Our friend Jinny thinks that the growth of hair on our heads also contributes to the growth of our gross domestic product (GDP). There is a long list of people—right from the barber in our neighbourhood to the shampoo and hair oil makers located far off—who depend on the growth of our hair for the growth of their businesses. Imagine what would happen if the entire country were to go bald. How would that affect our GDP growth? Would there be a recession in the economy? If the barber had no money, how would he buy the baker’s cakes? We will ponder over some of these interesting issues. But let us first understand the basics.
Johnny: I keep hearing that the economists are concerned about the growth of GDP. But I don’t understand what exactly we mean by GDP.
JAYACHANDRAN / MINT
Jinny: GDP is short for gross domestic product. It is measured in terms of the monetary value of all goods and services produced withinthe borders of a countryduring a year.
A country can produce a variety of goods—from soaps to jumbo jets—and services, such as a barber cutting your hair or a chartered accountant taking care of your taxes. But, how can we measure the value of all these goods and services being produced in every nook and corner of our country?
Well, we can measure GDP by using any of the three methods—the output method, income method or expenditure method. Output of goods and services leads to income for those who are producing and expenditure for those who are consuming the items. So, the value of GDP measured by any of the three methods must give the same figure. But, in reality, that is hardly so due to errors and omissions incounting.
Johnny: How do these three methods work?
Jinny: Let us talk about the output method first. In this method, we calculate GDP by adding the market value of all goods and services produced during a year. If the current market value is taken without making any adjustment for inflation, then we arrive at what is known as nominal GDP. However, if we adjust the current market price by taking inflation into account, we arrive at real GDP.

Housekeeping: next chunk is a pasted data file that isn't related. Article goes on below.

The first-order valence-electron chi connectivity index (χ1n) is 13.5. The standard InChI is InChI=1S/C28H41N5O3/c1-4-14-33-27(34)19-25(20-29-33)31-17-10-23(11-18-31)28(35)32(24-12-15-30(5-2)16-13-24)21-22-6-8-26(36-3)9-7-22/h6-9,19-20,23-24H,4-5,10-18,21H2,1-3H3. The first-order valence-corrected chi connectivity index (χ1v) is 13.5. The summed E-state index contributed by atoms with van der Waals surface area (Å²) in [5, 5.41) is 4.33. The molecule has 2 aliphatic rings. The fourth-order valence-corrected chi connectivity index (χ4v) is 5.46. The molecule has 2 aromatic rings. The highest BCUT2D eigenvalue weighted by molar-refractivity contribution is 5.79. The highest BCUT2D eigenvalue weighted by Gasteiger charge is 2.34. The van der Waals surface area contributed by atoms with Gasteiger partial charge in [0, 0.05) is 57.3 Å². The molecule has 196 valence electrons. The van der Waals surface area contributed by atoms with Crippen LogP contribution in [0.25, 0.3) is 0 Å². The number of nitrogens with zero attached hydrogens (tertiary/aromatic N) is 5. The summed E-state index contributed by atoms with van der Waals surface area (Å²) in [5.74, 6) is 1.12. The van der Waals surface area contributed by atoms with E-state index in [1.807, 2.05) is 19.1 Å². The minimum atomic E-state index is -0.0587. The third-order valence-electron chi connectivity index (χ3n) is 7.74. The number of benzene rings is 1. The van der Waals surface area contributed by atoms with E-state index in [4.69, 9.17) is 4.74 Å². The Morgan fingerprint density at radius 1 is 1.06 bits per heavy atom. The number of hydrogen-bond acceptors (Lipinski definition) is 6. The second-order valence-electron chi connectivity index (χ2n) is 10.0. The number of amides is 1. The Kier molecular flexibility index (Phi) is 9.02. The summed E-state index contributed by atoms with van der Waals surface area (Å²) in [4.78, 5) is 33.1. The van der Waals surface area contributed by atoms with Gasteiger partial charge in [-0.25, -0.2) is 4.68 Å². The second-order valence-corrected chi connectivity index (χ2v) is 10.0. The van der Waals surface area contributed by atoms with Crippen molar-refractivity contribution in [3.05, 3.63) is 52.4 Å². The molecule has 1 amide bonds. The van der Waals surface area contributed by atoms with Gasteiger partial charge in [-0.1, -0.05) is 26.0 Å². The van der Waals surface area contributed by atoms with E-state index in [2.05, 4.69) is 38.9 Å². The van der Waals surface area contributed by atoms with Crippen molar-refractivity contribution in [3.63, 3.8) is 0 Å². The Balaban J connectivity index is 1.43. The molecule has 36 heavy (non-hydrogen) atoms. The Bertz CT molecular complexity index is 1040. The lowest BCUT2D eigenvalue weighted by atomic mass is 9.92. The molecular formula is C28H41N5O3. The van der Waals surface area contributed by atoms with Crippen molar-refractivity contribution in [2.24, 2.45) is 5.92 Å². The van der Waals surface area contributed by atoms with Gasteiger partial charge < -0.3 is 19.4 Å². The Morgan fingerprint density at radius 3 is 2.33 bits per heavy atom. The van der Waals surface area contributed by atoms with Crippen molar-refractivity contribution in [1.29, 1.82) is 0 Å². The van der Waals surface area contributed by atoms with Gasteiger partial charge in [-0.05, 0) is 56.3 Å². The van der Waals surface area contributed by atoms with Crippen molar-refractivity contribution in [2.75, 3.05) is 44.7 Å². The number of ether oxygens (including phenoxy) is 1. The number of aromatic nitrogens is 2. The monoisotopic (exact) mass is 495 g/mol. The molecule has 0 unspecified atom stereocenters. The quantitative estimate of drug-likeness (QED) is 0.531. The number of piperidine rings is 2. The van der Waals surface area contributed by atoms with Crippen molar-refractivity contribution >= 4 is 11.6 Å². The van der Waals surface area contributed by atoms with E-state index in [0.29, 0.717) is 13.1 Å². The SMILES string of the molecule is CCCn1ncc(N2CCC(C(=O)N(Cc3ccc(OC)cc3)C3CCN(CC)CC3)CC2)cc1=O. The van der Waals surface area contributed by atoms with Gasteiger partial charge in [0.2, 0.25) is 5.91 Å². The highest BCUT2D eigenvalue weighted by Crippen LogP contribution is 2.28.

Nominal GDP may not give you the true picture. Suppose last year you produced 10 bars of soap at the price of Rs10 each. Then the total value of your output is Rs100. But suppose the price this year has increased to Rs12 due to inflation and you have produced only nine bars of soap. The total value of your output at the current price is Rs108, which is still 8% higher than the value of your output last year. The price rise due to inflation makes it look as if your output has increased by 8%, whereas in reality your output has decreased by 10%. To know the real GDP, you have to ignore the increase in price due to inflation and measure the value of your output at a constant price.
How do you do that? We first choose what we call the base year, which serves as the starting point of our comparison. The price of the product in the base year is taken as the constant price. Suppose, in the present example, last year is our base year. You ignore the Rs2 increase in price and take Rs10 as the constant price of soap. At this price, the value of output is Rs90, which actually shows a 10% decline in output. So, real GDP gives us the picture of real growth.
Johnny: Yes, Jinny! Inflation really makes a lemon look like a watermelon.
Jinny: But, inflation is not the only culprit. Taxes and subsidies also distort the value of GDP. The market value of goods and services may increase due to taxes and decrease due to subsidy. So we can know the actual cost of producing goods and services by adding subsidies in the cost and by reducing taxes. The value of GDP measured at the actual cost, without taxes or subsidies, is known as GDP at factor cost.
Johnny: What could be the pitfalls of measuring GDP by the output method?
Jinny: You should not count the value of the same good twice. If you are counting the value of tyres produced separately, then you should deduct this while counting the value of cars that use tyres as inputs.
Similarly, while counting the value of services, you should have the data for all the services that are worth something in terms of money. Helping someone cross the road may not be quantifiable in terms of money, even though you may be doing a great service. But, what if the person you help gives you a tip? Will that be counted as part of GDP? How are we going to get the data for all the individuals getting tips for their services?
Johnny: Let me think before we meet next week to continue our chat.
Shailaja and Manoj K. Singh have important day jobs with an important bank. But Jinny and Johnny have plenty of time for your suggestions and ideas for their weekly chat. You can write to them at firstname.lastname@example.org